spoke with Terry Dale, executive vice president, and Nell Barrett, senior vice president, communications, NYC & Company, to get the convention and visitors bureau's perspective on how New York City is handling the September 11 crisis.
AM: What keeps you going during this terrible time?
Barrett: It was a tragedy and shock of unbelievable proportions, but the spirit of humanity, of compassion, of strength, and of worldwide support that surrounded New York has been incredible.
Dale: People from around the world have been reaching out to us, asking what they can do in terms of raising money, or sending labor and supplies.
AM: How did New York's hospitality industry respond?
Barrett: While power and access were a challenge, the downtown hotels played a key role to aid relief workers.
Dale: The midtown hotels also were incredible. They set up ballrooms and meeting rooms with cots for those who no longer had rooms in the downtown area. It was a massive undertaking, but they just dropped everything and did what needed to be done.
Barrett: The hotels all banded together in a unified effort to offer special “distressed” rates and services to help those in need. They offered complimentary rooms for victims' families, and for emergency rescue workers. It was an all-hands-on-deck situation. Restaurants, from fast-food to the more upscale establishments, did everything they could to get food delivered to central rescue points and to hospitals. I can't single out any specific suppliers, because everyone did everything possible to help.
AM: How did you handle the groups that were meeting in New York Sept. 11?
Dale: We wanted to reach out immediately to groups in the city to find out what we could do to assist them, such as helping a small corporate meeting get buses to drive them to their homes in Toronto. But some of the groups helped us more than we helped them.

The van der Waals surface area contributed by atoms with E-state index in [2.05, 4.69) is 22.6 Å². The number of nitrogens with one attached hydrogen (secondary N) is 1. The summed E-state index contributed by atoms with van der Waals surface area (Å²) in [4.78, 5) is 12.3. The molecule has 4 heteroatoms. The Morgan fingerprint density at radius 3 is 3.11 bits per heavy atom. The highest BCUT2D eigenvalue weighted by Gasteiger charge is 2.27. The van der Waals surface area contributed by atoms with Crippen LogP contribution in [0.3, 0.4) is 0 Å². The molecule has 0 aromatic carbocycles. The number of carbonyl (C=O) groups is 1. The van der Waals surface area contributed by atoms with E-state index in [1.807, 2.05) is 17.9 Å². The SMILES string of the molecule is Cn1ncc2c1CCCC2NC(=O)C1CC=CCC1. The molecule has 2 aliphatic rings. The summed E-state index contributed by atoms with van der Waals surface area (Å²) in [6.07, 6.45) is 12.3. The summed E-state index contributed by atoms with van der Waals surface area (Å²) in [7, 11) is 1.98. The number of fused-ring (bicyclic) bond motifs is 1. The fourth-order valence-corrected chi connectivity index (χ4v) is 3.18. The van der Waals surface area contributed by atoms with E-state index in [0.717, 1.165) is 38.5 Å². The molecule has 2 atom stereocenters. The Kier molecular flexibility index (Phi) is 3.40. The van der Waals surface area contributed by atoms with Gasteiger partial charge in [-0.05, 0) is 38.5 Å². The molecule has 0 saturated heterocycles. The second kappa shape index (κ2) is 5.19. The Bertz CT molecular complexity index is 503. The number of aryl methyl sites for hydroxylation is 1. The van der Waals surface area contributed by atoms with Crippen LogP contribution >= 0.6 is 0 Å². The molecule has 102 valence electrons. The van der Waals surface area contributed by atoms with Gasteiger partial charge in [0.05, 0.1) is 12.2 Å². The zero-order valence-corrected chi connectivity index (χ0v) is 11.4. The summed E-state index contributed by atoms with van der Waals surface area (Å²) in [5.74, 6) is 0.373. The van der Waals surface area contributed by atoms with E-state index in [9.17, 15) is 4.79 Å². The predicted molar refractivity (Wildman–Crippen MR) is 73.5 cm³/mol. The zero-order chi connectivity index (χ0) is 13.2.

For example, there was a group of medical doctors and nurses, sponsored by the University of Washington in Seattle, meeting at the Brooklyn Marriott. As soon as they heard about the attacks, they adjourned their the meeting and became part of the rescue mission. That was the kind of rallying spirit we experienced.
AM: Have you had many groups cancel their meetings or trade shows, both short- and long-term?
Dale: Over the course of the two weeks following the tragedy, people did cancel for the most part. But people on our October calendar were still saying they wanted to be here. One group that was booked for mid-October not only still wanted to meet — they also wanted to donate a portion of the proceeds to the Twin Towers Fund that was established by New York Mayor Rudolph Guiliani to aid the victims' families and rescue workers.
That's a universal theme we've been hearing. Groups like PCMA and ASAE got to us almost immediately, saying that they want to reach out to their memberships to raise funds to help.
For meetings through the rest of this year, we let them know that we'll be their point of contact. They will have a lot of questions, and we're going to the do the best we can to provide them with timely information. We do want them to hold back on making any quick decisions until they have all the information. If they should decide they want to reschedule, then we're here to help them do that.
Barrett: People are asking if they should still come to New York City. One of the resounding messages we want to get out there is that now more than ever, every visitor counts. We stocked our Web site (www.nycvisit.com) with hotline numbers, information on donations, hotels availability, all sorts of information. We also established a hotline, (888) 805-4040, people can call for immediate assistance, information on future visits, hotel and other accommodations, and how people can contribute to relief efforts.
There's a real determination to get back on our feet as soon as possible. We are determined to be even stronger after this. Terrorism will not be able to achieve its desired effect here.